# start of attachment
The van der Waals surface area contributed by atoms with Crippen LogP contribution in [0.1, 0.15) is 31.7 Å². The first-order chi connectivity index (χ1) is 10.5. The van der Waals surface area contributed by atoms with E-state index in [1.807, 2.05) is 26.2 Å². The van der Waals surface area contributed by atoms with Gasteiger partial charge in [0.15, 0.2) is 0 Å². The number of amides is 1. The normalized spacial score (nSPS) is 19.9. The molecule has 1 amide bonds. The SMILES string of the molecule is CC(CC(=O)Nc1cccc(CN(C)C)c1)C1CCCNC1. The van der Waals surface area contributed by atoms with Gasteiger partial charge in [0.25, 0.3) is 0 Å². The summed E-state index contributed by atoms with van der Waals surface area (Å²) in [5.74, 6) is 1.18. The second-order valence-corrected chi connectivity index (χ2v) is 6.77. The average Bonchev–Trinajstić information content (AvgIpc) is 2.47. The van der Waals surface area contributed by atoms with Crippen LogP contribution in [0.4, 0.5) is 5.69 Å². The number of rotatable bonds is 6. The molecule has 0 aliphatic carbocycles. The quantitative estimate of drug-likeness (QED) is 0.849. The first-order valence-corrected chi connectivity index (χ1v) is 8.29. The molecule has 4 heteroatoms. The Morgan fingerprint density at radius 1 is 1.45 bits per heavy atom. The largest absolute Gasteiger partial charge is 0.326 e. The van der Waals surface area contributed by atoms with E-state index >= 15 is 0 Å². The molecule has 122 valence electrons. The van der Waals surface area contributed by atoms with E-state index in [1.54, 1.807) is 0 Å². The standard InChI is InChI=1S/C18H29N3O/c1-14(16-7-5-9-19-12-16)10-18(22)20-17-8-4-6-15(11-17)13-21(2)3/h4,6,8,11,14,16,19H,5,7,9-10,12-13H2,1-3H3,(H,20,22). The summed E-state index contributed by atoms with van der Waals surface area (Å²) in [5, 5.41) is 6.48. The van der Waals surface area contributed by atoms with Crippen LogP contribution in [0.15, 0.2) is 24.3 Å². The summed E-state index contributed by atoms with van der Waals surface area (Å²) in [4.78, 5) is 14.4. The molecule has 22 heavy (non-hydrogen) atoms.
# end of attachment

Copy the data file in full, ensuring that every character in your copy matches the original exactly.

The van der Waals surface area contributed by atoms with Crippen LogP contribution in [0.1, 0.15) is 31.7 Å². The first-order chi connectivity index (χ1) is 10.5. The van der Waals surface area contributed by atoms with E-state index in [1.807, 2.05) is 26.2 Å². The van der Waals surface area contributed by atoms with Gasteiger partial charge in [0.15, 0.2) is 0 Å². The number of amides is 1. The normalized spacial score (nSPS) is 19.9. The molecule has 1 amide bonds. The SMILES string of the molecule is CC(CC(=O)Nc1cccc(CN(C)C)c1)C1CCCNC1. The van der Waals surface area contributed by atoms with Gasteiger partial charge in [0.25, 0.3) is 0 Å². The summed E-state index contributed by atoms with van der Waals surface area (Å²) in [5.74, 6) is 1.18. The second-order valence-corrected chi connectivity index (χ2v) is 6.77. The average Bonchev–Trinajstić information content (AvgIpc) is 2.47. The van der Waals surface area contributed by atoms with Crippen LogP contribution in [0.4, 0.5) is 5.69 Å². The number of rotatable bonds is 6. The molecule has 0 aliphatic carbocycles. The quantitative estimate of drug-likeness (QED) is 0.849. The first-order valence-corrected chi connectivity index (χ1v) is 8.29. The molecule has 4 heteroatoms. The Morgan fingerprint density at radius 1 is 1.45 bits per heavy atom. The largest absolute Gasteiger partial charge is 0.326 e. The van der Waals surface area contributed by atoms with E-state index >= 15 is 0 Å². The molecule has 122 valence electrons. The van der Waals surface area contributed by atoms with E-state index in [1.54, 1.807) is 0 Å². The standard InChI is InChI=1S/C18H29N3O/c1-14(16-7-5-9-19-12-16)10-18(22)20-17-8-4-6-15(11-17)13-21(2)3/h4,6,8,11,14,16,19H,5,7,9-10,12-13H2,1-3H3,(H,20,22). The summed E-state index contributed by atoms with van der Waals surface area (Å²) in [5, 5.41) is 6.48. The van der Waals surface area contributed by atoms with Crippen LogP contribution in [0.15, 0.2) is 24.3 Å². The summed E-state index contributed by atoms with van der Waals surface area (Å²) in [4.78, 5) is 14.4. The molecule has 22 heavy (non-hydrogen) atoms.